Wednesday, September 09, 2009

NWU, ASJA Make Our Argument in Google Objections

Yesterday was the filing deadline for objection briefs in the Google Books settlement. Several blog readers have pointed out not only that the National Writers Union and the American Society of Journalists and Authors formally objected, as expected, but also that NWU and ASJA use one of the exact arguments of us objectors in the freelance case: that the "license-by-default" device for absent class members is illegal.

ASJA filed a brief in Google on behalf of itself and 57 authors, led by Harold Bloom. NWU joined as an amicus. "[A]fter approval," they argue sensibly, "Rightsholders will be deemed to have granted a license by virtue of doing nothing." Later they title one of the sections of the brief "The Forced-License Model in the Proposed Settlement Turns Copyright Law on Its Head."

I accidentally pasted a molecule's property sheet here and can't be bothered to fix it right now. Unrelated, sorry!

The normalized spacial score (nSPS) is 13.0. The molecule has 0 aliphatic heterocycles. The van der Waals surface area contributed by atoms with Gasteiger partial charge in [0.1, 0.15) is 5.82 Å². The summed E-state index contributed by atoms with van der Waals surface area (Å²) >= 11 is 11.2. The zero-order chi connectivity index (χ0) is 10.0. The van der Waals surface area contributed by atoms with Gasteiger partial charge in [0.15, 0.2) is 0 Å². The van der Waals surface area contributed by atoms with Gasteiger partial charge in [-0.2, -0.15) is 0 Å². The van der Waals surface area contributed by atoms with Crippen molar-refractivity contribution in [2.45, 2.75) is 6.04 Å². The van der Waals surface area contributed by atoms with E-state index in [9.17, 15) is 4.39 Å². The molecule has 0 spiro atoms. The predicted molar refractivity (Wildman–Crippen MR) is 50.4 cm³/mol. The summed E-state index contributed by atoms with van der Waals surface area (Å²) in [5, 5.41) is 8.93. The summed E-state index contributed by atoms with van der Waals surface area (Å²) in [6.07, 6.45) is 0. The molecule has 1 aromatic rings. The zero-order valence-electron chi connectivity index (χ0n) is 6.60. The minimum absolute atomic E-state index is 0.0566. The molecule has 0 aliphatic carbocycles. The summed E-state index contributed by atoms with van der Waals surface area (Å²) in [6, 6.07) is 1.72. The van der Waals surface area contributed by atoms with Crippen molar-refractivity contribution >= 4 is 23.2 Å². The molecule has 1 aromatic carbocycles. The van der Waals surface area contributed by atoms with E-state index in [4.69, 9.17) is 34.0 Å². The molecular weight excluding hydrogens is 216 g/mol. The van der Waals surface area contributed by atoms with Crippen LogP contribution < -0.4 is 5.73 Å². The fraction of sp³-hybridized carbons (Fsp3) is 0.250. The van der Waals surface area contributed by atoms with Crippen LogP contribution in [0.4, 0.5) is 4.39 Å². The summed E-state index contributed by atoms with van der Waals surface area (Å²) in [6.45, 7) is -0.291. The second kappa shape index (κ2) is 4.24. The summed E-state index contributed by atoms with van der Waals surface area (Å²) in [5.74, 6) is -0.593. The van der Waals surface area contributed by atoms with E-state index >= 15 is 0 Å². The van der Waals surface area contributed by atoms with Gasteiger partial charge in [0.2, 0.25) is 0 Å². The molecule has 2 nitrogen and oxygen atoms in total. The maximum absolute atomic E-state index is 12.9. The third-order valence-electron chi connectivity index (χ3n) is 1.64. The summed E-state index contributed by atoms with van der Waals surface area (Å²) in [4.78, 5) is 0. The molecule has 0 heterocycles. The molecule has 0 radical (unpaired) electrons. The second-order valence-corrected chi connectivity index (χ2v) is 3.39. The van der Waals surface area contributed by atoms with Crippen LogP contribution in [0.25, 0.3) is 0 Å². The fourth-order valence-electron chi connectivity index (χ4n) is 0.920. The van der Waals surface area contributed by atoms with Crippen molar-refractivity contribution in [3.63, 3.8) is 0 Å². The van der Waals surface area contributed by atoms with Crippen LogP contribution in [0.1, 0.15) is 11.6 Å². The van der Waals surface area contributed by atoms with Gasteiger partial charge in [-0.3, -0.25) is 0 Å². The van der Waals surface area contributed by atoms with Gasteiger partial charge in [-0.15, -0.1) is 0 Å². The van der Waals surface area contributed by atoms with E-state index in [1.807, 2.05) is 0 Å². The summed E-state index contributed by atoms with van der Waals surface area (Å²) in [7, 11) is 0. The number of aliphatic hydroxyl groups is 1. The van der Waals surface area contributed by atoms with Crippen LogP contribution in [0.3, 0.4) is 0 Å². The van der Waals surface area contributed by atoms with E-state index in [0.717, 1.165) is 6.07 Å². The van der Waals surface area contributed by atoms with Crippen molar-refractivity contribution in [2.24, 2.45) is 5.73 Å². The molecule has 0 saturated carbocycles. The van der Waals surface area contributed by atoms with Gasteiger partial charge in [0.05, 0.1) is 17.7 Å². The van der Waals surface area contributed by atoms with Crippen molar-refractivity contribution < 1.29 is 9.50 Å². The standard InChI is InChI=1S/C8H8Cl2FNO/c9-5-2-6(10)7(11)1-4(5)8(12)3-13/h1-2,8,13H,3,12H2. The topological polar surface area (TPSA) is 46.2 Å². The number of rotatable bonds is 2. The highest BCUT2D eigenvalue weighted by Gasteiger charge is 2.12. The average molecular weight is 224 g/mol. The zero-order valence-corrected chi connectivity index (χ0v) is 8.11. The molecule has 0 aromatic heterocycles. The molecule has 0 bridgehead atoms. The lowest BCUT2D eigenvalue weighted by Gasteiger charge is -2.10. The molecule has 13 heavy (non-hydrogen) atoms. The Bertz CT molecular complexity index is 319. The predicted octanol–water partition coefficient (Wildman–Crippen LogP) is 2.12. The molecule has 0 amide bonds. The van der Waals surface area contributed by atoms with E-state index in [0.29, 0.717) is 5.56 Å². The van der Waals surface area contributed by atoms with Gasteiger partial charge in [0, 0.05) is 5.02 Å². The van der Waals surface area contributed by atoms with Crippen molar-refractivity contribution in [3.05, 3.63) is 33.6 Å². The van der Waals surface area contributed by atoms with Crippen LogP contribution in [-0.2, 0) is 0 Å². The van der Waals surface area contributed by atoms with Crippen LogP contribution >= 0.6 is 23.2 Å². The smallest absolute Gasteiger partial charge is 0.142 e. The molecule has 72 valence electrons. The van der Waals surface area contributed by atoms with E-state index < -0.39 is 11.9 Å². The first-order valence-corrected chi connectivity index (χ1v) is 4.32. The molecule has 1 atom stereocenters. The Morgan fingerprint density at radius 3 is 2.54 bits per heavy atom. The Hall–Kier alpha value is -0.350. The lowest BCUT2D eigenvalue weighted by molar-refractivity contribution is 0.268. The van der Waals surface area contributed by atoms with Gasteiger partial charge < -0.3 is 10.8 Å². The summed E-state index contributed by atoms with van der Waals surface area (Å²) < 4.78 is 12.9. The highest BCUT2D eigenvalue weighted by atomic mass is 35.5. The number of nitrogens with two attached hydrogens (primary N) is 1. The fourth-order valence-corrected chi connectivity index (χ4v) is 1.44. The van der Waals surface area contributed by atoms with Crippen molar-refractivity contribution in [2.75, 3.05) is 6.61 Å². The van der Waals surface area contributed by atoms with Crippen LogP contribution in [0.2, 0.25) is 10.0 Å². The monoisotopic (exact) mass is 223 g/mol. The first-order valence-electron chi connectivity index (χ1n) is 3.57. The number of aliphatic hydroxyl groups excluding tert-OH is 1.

Of course, this is what we have been saying for more than four years in the freelance journalists' case, now known at the Supreme Court as Reed Elsevier v. Muchnick. (The justices will hear oral arguments on October 7 -- the same day as the fairness hearing for the Google settlement in district court in New York, unless Judge Denny Chin shuffles the schedule again.) And ASJA and NWU, which have broken ranks with lead sellout Authors Guild in Google, are co-associational plaintiffs in the freelance case, defending the same untenable licensing structure they have just demolished.


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